By Lina Khan
Late last year a massive data hack at Target exposed as many as 110 million consumers around the country to identity theft and fraud. As details of its lax computer security oversight came to light, customers whose passwords and credit card numbers had been stolen banded together to file dozens of class-action lawsuits against the mega-chain-store company. A judge presiding over a consolidated suit will now sort out how much damage was done and how much Target may owe the victims of its negligence. As the case proceeds, documents and testimony pertaining to how the breach occurred will become part of the public record.
All this may seem like an archetypical story of our times, combining corporate misconduct, cyber-crime, and high-stakes litigation. But for those who follow the cutting edge of corporate law, a central part of this saga is almost antiquarian: the part where Target must actually face its accusers in court and the public gets to know what went awry and whether justice gets done.
Two recent U.S. Supreme Court rulings—AT&T Mobility v. Concepcion and American Express v. Italian Colors—have deeply undercut these centuries-old public rights, by empowering businesses to avoid any threat of private lawsuits or class actions. The decisions culminate a thirty-year trend during which the judiciary, including initially some prominent liberal jurists, has moved to eliminate courts as a means for ordinary Americans to uphold their rights against companies. The result is a world where corporations can evade accountability and effectively skirt swaths of law, pushing their growing power over their consumers and employees past a tipping point.
How corporations became people you can’t sue.
By Adam Sege, Tribune reporter
The mother of a Southern Illinois University student found dead in February alleges in a lawsuit that the 19-year-old was beaten to death by someone who had given him a ride after a party.
Pravin Varughese was found dead in a wooded area near Carbondale on Feb. 18, six days after he was last seen leaving the party about three miles away, according to authorities.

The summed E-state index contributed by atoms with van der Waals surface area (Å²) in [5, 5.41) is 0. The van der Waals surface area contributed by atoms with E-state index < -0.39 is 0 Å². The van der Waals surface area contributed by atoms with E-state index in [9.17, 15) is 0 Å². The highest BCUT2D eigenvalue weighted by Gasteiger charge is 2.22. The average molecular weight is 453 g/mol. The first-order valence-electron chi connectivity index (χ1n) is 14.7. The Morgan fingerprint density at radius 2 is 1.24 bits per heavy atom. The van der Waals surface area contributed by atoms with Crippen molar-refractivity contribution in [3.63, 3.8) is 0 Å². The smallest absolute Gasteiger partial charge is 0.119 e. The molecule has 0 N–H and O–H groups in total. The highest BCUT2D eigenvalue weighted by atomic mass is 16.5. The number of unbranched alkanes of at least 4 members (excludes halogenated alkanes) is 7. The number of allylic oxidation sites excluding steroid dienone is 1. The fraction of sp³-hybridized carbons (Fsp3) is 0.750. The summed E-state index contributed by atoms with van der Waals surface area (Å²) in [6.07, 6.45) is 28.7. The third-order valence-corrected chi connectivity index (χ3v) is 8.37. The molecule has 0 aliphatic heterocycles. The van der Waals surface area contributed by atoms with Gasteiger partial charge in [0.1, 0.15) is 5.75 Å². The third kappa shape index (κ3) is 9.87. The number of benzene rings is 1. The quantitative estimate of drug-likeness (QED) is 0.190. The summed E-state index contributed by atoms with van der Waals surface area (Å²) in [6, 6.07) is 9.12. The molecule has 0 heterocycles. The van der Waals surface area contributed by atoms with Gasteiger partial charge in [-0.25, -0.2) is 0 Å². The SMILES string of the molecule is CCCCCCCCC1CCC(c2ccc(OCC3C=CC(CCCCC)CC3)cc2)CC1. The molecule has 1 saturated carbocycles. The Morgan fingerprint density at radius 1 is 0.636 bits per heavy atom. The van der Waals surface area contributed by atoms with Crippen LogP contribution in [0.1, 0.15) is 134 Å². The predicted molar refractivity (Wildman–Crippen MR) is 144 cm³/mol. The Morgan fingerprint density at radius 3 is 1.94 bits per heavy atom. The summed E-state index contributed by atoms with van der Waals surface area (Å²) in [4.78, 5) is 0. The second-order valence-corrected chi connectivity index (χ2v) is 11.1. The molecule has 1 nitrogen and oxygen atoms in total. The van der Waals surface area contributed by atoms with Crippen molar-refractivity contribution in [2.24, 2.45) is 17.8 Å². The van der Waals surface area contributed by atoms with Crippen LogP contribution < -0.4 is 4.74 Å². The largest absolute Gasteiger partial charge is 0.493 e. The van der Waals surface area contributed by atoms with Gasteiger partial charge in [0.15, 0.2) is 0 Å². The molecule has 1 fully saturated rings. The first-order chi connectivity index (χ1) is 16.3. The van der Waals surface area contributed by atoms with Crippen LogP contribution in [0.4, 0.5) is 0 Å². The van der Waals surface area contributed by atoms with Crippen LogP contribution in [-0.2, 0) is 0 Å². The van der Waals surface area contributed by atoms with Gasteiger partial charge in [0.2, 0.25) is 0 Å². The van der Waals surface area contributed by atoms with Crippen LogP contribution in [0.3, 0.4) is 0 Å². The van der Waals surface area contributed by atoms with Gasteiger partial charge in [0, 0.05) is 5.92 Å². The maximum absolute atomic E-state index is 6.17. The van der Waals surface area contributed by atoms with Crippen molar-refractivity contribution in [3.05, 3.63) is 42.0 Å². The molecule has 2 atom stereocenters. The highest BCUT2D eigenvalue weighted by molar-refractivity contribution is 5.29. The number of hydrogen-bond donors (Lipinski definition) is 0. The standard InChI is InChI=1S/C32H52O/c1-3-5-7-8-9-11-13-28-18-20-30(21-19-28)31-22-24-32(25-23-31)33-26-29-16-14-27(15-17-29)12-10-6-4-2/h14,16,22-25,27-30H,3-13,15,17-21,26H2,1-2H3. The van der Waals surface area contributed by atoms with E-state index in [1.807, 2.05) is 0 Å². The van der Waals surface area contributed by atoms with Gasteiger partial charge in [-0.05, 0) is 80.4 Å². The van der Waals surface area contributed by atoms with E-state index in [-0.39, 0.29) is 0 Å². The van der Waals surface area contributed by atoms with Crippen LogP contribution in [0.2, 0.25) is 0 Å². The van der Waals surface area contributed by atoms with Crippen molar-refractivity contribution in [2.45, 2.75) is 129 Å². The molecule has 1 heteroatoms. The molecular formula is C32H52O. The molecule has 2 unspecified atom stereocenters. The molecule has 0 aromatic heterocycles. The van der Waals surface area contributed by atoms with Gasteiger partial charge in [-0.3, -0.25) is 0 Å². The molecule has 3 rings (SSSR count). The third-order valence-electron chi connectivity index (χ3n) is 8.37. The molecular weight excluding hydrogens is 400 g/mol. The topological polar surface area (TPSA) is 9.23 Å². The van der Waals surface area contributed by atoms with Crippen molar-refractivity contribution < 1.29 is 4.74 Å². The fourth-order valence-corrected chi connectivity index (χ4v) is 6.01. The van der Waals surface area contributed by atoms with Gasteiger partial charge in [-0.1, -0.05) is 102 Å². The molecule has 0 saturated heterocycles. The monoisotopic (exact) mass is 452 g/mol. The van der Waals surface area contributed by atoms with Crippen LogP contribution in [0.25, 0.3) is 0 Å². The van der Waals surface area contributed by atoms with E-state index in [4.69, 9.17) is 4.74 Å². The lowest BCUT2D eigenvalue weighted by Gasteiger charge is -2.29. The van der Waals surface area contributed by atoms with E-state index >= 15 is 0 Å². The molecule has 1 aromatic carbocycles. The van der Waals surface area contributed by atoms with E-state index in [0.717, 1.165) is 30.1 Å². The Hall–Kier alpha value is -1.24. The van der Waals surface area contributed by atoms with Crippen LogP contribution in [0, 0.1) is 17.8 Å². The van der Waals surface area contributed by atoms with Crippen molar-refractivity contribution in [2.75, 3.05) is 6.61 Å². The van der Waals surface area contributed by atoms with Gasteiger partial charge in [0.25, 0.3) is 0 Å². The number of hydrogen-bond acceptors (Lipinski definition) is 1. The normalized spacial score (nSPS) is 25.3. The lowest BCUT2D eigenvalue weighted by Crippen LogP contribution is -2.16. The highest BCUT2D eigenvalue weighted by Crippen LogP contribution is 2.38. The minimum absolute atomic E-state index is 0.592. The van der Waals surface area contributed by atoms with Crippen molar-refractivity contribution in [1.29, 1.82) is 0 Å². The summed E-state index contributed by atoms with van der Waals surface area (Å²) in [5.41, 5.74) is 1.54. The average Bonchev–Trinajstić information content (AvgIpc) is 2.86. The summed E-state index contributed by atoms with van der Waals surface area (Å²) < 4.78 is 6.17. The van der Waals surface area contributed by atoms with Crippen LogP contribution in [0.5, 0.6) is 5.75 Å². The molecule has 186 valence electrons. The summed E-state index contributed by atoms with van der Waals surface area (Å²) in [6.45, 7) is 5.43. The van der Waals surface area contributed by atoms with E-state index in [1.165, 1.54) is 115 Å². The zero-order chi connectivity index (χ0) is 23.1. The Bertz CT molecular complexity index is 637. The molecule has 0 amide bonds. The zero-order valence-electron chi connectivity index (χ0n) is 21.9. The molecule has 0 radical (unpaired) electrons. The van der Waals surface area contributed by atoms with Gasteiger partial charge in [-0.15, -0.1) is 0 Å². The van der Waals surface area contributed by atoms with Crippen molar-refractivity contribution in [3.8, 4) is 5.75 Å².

An autopsy by the Jackson County coroner’s office concluded that Varughese died of hypothermia, with no evidence of foul play. But in a second autopsy commissioned by the student’s family, an independent forensic pathologist found evidence of four different blows to the face and head.
According to the lawsuit filed today, on the night Varughese went missing, an Illinois State Police trooper stopped to talk with a driver in the area where the student’s body was later found.
Lawsuit says SIU student killed by someone who gave him ride
Mount Prospect has agreed to a $6.5 million settlement that will end an unusual lawsuit filed by a restaurant owner who sued the village using a federal law more commonly used to bust organized crime.
The village board on Tuesday night approved the settlement with the owner of Ye Olde Town Inn, Tod Curtis, who has run the pizzeria for more than 40 years, said one of his lawyers, Riccardo DiMonte. Under the agreement, the village and its insurer will pay $6.5 million, $2 million of which will go toward attorney fees and legal costs. The village will pay $439,002 and an insurer will cover the rest, according to the agreement.
Curtis’ lawsuit was noteworthy because he cited federal civil racketeering law in 2008 as he accused village officials and a local developer of trying to force him out of his downtown business to make way for a new development project. The lawsuit alleged the village and Oz Development LLC collaborated to try to push him out, violating the federal Racketeer Influenced and Corrupt Organization Act, known as RICO.
Pizzeria owner wins millions in unusual lawsuit against village
By Steve Schmadeke
A Chicago aviation lawyer who made international news when she filed the first court action shortly after a Malaysia Airlines jet vanished earlier this year now faces sanctions from Illinois’ attorney disciplinary agency for filing the allegedly frivolous case.
Monica Kelly held a heavily publicized news conference in Kuala Lumpur in March to announce she’d filed a petition alleging that Malaysia Airlines Flight 370 had experienced a catastrophic mechanical failure before plunging into the southern Indian Ocean, killing all 239 passengers and crew on board.
A complaint made public Tuesday by the Illinois Attorney Registration and Disciplinary Commission alleged that the claims “had no basis in fact and were frivolous” because Kelly had no evidence of a mechanical malfunction on the still-missing Boeing 777.
Chicago lawyer faces sanctions for suit against Malaysia Airlines
Retired Chicago Police Sgt. Lawrence C. Knasiak was twice commended by the city council for his “dedication, professionalism and personal sacrifice” during a nearly 30-year career with the department.
Apparently that sense of civic duty didn’t extend to cops he supervised, including a Jewish officer Knasiak allegedly called a “bloodsucking parasite,” the Sun-Times is reporting.